Amazing SLI Scaling: Do Two GeForce GTX 460s Beat One GTX 480?

Power, Efficiency, And Heat

Power consumption numbers are measured for the entire system by a meter gauging use from the wall outlet. Our OCZ-Z1000 power supply is 90% efficient (±1%) at the “Full GPU Load” power consumption levels charted below. So, anyone who wants to know the actual consumption of system components need only multiply the “Full GPU Load” readings by 0.9.

Efficiency is a comparison of work done to energy used. There is no metric to determine 100% efficiency using bits-per-watt or even FPS-per-watt, since bits and rendered frames are intangible. The best we can hope for is a comparison of how much more or less efficient one system is compared to another. To do that, we must first see how much more energy each system used than the lowest-consuming system, which in this case is the single GeForce GTX 460-based configuration.

Next, we need to know how much more performance the three top systems have over the fourth. We averaged the frames per second of each system and divided the result by that of the lowest system.

Dividing the performance difference (above) by the power consumption difference (two charts above) gives us a “full load” performance-per-watt difference, with the lowest system representing 100%. On the other hand, since the work produced by idle systems is invariable, comparing the efficiency of idle systems requires simply dividing each configuration’s idle power by that of the most miserly configuration. Because there is no such thing as 100%-efficient, subtracting the 100% baseline from each result allows us to show the difference between configurations.

Adding a second GeForce GTX 460 gives us a 90% performance boost, while requiring only 53% more total system power, yielding a performance-per-watt increase of 24% (1.90 / 1.53). The same system, at idle, consumes 13.1% more power than the single GeForce GTX 460 baseline.

And now for heat:

The temperature numbers above are for the first card in the system. In our SLI configuration, with two cards spaced less than one expansion slot apart, the bottom card actually runs cooler than a single card. The is likely due to the system increasing the speed of both fans simultaneously. Our motherboard also supports spreading the cards several spaces apart, and a test with two spaces between cards revealed identical temperatures in SLI and single-card configurations.

Thomas Soderstrom
Thomas Soderstrom is a Senior Staff Editor at Tom's Hardware US. He tests and reviews cases, cooling, memory and motherboards.
  • welshmousepk
    I had given up on Nvidia this gen, but somehow they have pulled off the impossible.

    I'm seriously considering picking up two of these...
  • Lmeow
    Wow. GTX 460 SLIs smoked the GTX 480 the whole way through... (you'd really think it'd be the other way - seeing as those GTX 480s don't exactly run 'cool' :D) without breaking a sweat.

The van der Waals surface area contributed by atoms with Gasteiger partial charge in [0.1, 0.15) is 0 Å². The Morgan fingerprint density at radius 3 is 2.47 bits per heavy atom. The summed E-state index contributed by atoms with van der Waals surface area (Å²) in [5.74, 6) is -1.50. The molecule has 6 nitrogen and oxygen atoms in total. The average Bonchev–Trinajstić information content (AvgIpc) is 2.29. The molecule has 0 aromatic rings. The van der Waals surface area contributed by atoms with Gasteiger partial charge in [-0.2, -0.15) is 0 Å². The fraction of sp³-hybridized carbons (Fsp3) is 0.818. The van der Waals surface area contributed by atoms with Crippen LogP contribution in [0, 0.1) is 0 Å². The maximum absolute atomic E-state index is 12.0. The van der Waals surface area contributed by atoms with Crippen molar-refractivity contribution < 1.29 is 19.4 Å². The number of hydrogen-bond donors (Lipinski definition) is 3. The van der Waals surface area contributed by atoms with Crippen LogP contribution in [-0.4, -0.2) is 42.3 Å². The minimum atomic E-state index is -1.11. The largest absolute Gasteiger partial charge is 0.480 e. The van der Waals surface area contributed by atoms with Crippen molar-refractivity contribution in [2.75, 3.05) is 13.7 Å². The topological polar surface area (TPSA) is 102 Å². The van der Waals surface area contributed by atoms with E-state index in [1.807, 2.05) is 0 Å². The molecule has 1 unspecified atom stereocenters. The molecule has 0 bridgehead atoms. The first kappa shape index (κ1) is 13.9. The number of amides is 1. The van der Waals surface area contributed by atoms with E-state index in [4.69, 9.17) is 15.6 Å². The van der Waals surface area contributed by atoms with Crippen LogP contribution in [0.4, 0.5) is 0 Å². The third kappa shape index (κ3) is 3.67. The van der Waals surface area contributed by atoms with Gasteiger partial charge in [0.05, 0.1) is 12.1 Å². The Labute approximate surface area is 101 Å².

The only reason to get a GTX 480 now is if your motherboard doesn't have dual PCI-E x16 slots/support SLI or you want to SLI GTX 480s later on.

    Good job nVidia - real comeback.
  • lutel
    To buy or not to buy GTX 460 - that is the question which will be easier if you give decent review of GTX 460 boards, with one 5850 focused on noise (take a look at silentpcreview methodology) and overclocability.
  • scrumworks
    welshmousepkI had given up on Nvidia this gen, but somehow they have pulled off the impossible. I'm seriously considering picking up two of these...
    Or you can wait couple of months for Southern Islands that makes everything nvidia has look dated.
  • "With an MSRP of $250 and a Web price around $230, the GeForce GTX 460 was already known to be a great mid-priced performer"

    Is that Canadian pricing I see, because in America GTX 460s go for $199!.

    For $250 you get a GTX 460 factory overclocked from 675 mhz to 800MHZ! and with 1GB of ram, not 768mb! 2 of which are 90% as fast as a Ati 5970, for $200 less!
  • Maziar
    Great review.
    I am amazed by the 90% performance boost over a single GTX 460.
    Although it has more power consumption than 1 GTX 480,but its a great cost-effective option for those who can't afford the 480 but need similar(or better) performance
  • andrewcutter
    scrumworksOr you can wait couple of months for Southern Islands that makes everything nvidia has look wait is a continous exercise you can only look at now at the time of buying...:D
  • hardcore_gamer
    great article..gotta love toms :D
  • andrewcutter
    I might be mistaken but is this sparkle card a bit more power hungry. the power requirement seems to be a bit high for 460.:(
  • dragonfang18
    But you lose the power to upgrade... At least I can still save up for another 480 down the road when I need an upgrade.